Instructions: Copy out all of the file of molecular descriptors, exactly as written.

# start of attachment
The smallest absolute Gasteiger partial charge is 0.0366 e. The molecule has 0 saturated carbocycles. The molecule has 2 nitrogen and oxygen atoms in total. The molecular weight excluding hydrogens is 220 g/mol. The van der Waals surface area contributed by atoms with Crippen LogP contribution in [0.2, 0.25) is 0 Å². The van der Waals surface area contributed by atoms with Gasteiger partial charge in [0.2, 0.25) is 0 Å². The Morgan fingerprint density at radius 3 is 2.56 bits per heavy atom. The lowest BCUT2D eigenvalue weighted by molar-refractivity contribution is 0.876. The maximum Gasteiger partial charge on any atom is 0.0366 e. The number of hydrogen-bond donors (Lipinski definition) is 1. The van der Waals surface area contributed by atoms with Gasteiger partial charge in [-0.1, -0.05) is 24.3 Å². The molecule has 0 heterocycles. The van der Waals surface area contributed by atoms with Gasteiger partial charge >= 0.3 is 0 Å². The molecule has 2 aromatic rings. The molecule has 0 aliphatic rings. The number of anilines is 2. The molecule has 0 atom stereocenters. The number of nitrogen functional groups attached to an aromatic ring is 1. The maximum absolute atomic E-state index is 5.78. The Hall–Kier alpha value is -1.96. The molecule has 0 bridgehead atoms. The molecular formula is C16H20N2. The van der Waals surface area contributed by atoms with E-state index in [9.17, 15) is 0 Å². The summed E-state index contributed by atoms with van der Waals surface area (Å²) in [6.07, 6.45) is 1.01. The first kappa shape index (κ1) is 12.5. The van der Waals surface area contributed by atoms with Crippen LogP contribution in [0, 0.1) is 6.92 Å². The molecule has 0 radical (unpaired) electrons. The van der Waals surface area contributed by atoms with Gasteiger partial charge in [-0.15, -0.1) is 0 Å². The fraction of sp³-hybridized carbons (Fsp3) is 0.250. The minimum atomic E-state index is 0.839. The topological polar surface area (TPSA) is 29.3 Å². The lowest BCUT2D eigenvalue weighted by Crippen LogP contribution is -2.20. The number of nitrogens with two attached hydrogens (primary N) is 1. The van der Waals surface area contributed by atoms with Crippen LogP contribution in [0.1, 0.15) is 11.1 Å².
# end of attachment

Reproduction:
The smallest absolute Gasteiger partial charge is 0.0366 e. The molecule has 0 saturated carbocycles. The molecule has 2 nitrogen and oxygen atoms in total. The molecular weight excluding hydrogens is 220 g/mol. The van der Waals surface area contributed by atoms with Crippen LogP contribution in [0.2, 0.25) is 0 Å². The van der Waals surface area contributed by atoms with Gasteiger partial charge in [0.2, 0.25) is 0 Å². The Morgan fingerprint density at radius 3 is 2.56 bits per heavy atom. The lowest BCUT2D eigenvalue weighted by molar-refractivity contribution is 0.876. The maximum Gasteiger partial charge on any atom is 0.0366 e. The number of hydrogen-bond donors (Lipinski definition) is 1. The van der Waals surface area contributed by atoms with Gasteiger partial charge in [-0.1, -0.05) is 24.3 Å². The molecule has 0 heterocycles. The van der Waals surface area contributed by atoms with Gasteiger partial charge >= 0.3 is 0 Å². The molecule has 2 aromatic rings. The molecule has 0 aliphatic rings. The number of anilines is 2. The molecule has 0 atom stereocenters. The number of nitrogen functional groups attached to an aromatic ring is 1. The maximum absolute atomic E-state index is 5.78. The Hall–Kier alpha value is -1.96. The molecule has 0 bridgehead atoms. The molecular formula is C16H20N2. The van der Waals surface area contributed by atoms with E-state index in [9.17, 15) is 0 Å². The summed E-state index contributed by atoms with van der Waals surface area (Å²) in [6.07, 6.45) is 1.01. The first kappa shape index (κ1) is 12.5. The van der Waals surface area contributed by atoms with Crippen LogP contribution in [0, 0.1) is 6.92 Å². The molecule has 0 radical (unpaired) electrons. The van der Waals surface area contributed by atoms with Gasteiger partial charge in [-0.15, -0.1) is 0 Å². The fraction of sp³-hybridized carbons (Fsp3) is 0.250. The minimum atomic E-state index is 0.839. The topological polar surface area (TPSA) is 29.3 Å². The lowest BCUT2D eigenvalue weighted by Crippen LogP contribution is -2.20. The number of nitrogens with two attached hydrogens (primary N) is 1. The van der Waals surface area contributed by atoms with Crippen LogP contribution in [0.1, 0.15) is 11.1 Å².